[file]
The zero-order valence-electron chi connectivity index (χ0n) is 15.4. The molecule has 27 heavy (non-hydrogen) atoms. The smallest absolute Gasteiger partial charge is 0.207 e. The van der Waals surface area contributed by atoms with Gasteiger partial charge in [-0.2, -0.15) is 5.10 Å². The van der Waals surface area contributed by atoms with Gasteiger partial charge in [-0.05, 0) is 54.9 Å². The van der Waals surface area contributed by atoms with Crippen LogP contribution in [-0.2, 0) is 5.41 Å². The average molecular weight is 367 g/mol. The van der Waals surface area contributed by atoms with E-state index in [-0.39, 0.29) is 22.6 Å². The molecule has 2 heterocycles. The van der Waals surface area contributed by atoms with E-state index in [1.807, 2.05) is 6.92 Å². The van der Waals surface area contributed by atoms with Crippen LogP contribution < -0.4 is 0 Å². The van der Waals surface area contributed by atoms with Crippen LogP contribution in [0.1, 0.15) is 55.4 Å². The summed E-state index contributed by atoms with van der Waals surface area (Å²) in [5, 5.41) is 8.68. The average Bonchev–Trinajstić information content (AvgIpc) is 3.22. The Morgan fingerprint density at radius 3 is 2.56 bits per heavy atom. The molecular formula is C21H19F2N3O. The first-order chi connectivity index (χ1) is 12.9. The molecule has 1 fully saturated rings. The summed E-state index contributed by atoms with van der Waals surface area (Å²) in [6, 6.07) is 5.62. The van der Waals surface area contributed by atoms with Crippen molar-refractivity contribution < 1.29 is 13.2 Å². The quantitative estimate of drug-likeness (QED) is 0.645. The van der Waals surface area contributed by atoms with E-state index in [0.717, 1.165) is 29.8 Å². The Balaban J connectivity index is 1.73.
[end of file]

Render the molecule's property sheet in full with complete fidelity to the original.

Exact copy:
The zero-order valence-electron chi connectivity index (χ0n) is 15.4. The molecule has 27 heavy (non-hydrogen) atoms. The smallest absolute Gasteiger partial charge is 0.207 e. The van der Waals surface area contributed by atoms with Gasteiger partial charge in [-0.2, -0.15) is 5.10 Å². The van der Waals surface area contributed by atoms with Gasteiger partial charge in [-0.05, 0) is 54.9 Å². The van der Waals surface area contributed by atoms with Crippen LogP contribution in [-0.2, 0) is 5.41 Å². The average molecular weight is 367 g/mol. The van der Waals surface area contributed by atoms with E-state index in [-0.39, 0.29) is 22.6 Å². The molecule has 2 heterocycles. The van der Waals surface area contributed by atoms with E-state index in [1.807, 2.05) is 6.92 Å². The van der Waals surface area contributed by atoms with Crippen LogP contribution < -0.4 is 0 Å². The van der Waals surface area contributed by atoms with Crippen LogP contribution in [0.1, 0.15) is 55.4 Å². The summed E-state index contributed by atoms with van der Waals surface area (Å²) in [5, 5.41) is 8.68. The average Bonchev–Trinajstić information content (AvgIpc) is 3.22. The Morgan fingerprint density at radius 3 is 2.56 bits per heavy atom. The molecular formula is C21H19F2N3O. The first-order chi connectivity index (χ1) is 12.9. The molecule has 1 fully saturated rings. The summed E-state index contributed by atoms with van der Waals surface area (Å²) in [6, 6.07) is 5.62. The van der Waals surface area contributed by atoms with Crippen molar-refractivity contribution < 1.29 is 13.2 Å². The quantitative estimate of drug-likeness (QED) is 0.645. The van der Waals surface area contributed by atoms with E-state index in [0.717, 1.165) is 29.8 Å². The Balaban J connectivity index is 1.73.